Psychological and Biological Approaches to Emotion

By Nancy L. Stein; Bennett Leventhal et al. | Go to book overview

17
The Biological Significance of Affectivity

Terrance Br own University of Chicago

I have called this principle by which each slight variation, if useful, is preserved, by the term Natural Selection, in order to mark its relation to man's power of selection.

-- Charles Darwin( 1964/ 1859)1

The biological significance of mind is a necessary condition of scientific psychology.

-- Lev Vygotsky ( Zinchenko & Davydov, 1985)

In a thoughtful paper "On the Nature and Function of Emotion," Klaus Scherer ( 1984) points out that the history of psychology seems to cycle between periods where man is conceived as basically irrational and emotional2 and periods when he is conceived as an egg-headed creature of reason. Although currently there are indications of a shift away from the rational view inherent in behavioral and cognitivist approaches, renewed interest in emotion, according to Scherer, has so far failed to move us in the direction of more fruitful views of human mental life. One reason for this is that emotion theorists often attempt to deal with individual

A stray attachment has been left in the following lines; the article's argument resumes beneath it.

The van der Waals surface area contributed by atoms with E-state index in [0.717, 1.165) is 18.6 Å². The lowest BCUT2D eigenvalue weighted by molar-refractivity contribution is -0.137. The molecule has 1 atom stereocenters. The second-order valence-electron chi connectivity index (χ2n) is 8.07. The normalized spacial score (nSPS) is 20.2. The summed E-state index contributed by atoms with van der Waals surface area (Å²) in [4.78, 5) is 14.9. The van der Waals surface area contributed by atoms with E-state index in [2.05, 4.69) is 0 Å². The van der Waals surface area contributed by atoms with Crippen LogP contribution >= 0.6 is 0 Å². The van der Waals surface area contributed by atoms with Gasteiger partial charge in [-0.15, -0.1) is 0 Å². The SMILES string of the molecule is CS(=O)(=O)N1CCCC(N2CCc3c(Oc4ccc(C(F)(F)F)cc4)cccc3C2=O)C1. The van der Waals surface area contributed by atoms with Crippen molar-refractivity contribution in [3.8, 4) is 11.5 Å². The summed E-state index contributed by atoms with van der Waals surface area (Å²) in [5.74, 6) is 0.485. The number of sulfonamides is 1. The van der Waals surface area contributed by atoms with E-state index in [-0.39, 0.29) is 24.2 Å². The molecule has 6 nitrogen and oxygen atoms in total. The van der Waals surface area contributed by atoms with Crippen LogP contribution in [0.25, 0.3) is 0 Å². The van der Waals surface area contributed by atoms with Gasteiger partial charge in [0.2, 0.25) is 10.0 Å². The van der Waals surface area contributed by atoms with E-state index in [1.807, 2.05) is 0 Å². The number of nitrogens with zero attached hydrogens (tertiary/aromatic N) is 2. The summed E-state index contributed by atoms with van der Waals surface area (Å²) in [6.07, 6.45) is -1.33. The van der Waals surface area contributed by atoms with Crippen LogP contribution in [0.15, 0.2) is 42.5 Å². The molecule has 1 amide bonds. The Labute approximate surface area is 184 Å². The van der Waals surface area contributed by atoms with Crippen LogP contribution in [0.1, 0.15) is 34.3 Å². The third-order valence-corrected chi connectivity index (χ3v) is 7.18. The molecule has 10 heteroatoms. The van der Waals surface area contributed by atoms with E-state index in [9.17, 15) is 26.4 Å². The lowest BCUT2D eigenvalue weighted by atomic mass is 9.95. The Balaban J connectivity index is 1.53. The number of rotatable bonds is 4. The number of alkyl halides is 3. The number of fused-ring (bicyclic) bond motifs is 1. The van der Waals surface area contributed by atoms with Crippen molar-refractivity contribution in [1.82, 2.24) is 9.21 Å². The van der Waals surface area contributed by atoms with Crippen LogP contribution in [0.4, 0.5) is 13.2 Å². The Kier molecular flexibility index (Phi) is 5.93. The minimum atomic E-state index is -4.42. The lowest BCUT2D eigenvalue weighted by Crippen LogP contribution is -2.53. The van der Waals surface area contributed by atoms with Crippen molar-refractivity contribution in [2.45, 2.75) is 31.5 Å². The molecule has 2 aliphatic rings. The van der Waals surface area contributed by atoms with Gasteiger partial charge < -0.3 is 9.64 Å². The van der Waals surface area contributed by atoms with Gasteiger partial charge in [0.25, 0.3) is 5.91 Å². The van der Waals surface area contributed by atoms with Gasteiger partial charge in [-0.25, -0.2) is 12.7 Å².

____________________
1
For historic texts, the original date of publication is given after the date of the edition actually used.
2
Scherer starts off using the term emotion as a rubric for affective phenomena of every type. Later, he distinguishes emotions from affective processes in general as has been done historically for compelling reasons ( Fraisse, 1968).

-405-

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